The world’s largest wind turbine will go through test and demonstration programmes to "replicate real-world conditions" at ORE Catapult’s 15MW power train test facility.
GE’s Haliade 150-6MW turbine, which is already commercially available and in operation in the US and China, will also be subject to the research and development activities, ORE Catapult stated.
No fixed date has been set for testing the 12MW turbine as it is still in development.
The 6MW drivertrain is due to be delivered over the summer to begin testing, an ORE Catapult spokeswoman told Windpower Monthly.
GE’s two Haliade turbines’ cooling technologies, converters, and loading conditions across mechanical and electrical components will be tested, the partners said. They will also be subject to grid testing and design validation.
The Blyth facility is capable of recreating extreme conditions in an onshore environment up to 15MW and of replicating the effects of the wind including dynamic torque, axial and radial force, and bending moment application, ORE stated.
GE first announced its 12MW direct-drive turbine, which will have a 220-metre rotor, 107-metre blades, and a tip height of 260 metres, in March.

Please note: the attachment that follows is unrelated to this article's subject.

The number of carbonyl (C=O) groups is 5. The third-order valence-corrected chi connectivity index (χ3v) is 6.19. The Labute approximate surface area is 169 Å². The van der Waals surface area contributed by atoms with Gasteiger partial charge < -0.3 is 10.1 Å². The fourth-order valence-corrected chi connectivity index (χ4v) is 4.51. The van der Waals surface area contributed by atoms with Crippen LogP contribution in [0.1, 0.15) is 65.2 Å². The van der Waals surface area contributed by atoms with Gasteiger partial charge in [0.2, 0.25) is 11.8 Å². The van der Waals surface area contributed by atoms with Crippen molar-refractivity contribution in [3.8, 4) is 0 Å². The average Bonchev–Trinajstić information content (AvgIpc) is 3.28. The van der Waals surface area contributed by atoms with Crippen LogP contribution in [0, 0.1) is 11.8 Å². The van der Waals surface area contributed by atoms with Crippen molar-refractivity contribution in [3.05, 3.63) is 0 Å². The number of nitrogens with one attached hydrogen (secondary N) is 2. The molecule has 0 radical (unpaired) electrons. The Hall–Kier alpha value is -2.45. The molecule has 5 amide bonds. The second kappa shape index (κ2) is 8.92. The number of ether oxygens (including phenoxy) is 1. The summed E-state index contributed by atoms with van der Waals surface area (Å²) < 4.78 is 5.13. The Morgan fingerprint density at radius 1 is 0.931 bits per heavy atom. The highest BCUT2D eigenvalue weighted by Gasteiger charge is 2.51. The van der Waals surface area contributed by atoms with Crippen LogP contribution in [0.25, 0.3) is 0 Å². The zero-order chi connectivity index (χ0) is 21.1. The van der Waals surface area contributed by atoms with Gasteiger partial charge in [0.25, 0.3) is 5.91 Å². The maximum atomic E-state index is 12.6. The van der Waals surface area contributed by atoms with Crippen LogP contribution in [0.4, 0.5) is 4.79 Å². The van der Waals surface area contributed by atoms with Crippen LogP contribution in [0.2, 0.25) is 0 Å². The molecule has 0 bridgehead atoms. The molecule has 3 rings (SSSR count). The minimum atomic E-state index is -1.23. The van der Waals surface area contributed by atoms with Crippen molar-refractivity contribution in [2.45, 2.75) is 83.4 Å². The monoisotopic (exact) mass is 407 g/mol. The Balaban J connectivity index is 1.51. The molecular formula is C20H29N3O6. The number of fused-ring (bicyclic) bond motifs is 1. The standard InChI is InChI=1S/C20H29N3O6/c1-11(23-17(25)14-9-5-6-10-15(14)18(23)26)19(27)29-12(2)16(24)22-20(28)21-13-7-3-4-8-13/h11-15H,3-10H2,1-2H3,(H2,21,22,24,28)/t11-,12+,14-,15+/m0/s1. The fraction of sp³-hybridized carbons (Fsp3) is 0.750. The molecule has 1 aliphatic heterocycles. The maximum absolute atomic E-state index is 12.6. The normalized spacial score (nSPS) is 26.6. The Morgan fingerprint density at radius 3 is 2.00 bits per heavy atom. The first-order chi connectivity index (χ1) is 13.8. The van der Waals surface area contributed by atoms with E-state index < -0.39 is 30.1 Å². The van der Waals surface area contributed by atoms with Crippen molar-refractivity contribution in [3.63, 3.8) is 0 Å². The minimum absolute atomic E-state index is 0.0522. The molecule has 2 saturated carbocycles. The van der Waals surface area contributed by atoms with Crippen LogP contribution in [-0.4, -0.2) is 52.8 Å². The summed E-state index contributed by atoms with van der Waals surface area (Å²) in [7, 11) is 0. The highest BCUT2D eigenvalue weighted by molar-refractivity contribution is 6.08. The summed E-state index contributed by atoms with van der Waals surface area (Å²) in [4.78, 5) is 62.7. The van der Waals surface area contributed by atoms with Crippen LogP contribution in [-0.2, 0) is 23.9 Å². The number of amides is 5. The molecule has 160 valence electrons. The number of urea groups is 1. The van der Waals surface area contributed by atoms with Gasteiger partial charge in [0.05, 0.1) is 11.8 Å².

The manufacturer had previously stated that it would first test the turbine’s nacelle at its factory in Saint-Nazaire, France.
Through testing at Blyth, GE hopes to "accelerate prototype certification" of the 12MW turbine, it stated.
John Lavelle, president and CEO of GE’s offshore wind business, said the agreement would enable the manufacturer to subject the Haliade-X to "controlled and extreme conditions" in a "faster way".
He added: "Traditional testing methods rely on local wind conditions and therefore have limited repeatability for testing.
"By using ORE Catapult’s facilities and expertise, we will be in a better position to adapt our technology in a shortened time, reduce unplanned maintenance, increase variability and power output, while introducing new features to meet customers’ demands."
The agreement also includes a £6 million (€6.85 million) combined investment with government funding scheme Innovate UK and the European Regional Development Fund (ERDF), to install what the partners claim is "the world’s largest and most powerful grid emulation system".
GE Power will supply its Grid Emulation System, which will enable researchers to assess how the next generation of large-scale turbines interact with electrical distribution networks in more challenging environments.
It will also enable testing of different wind turbine configurations — including doubly fed induction generators and synchronous generators without a fully rated converter.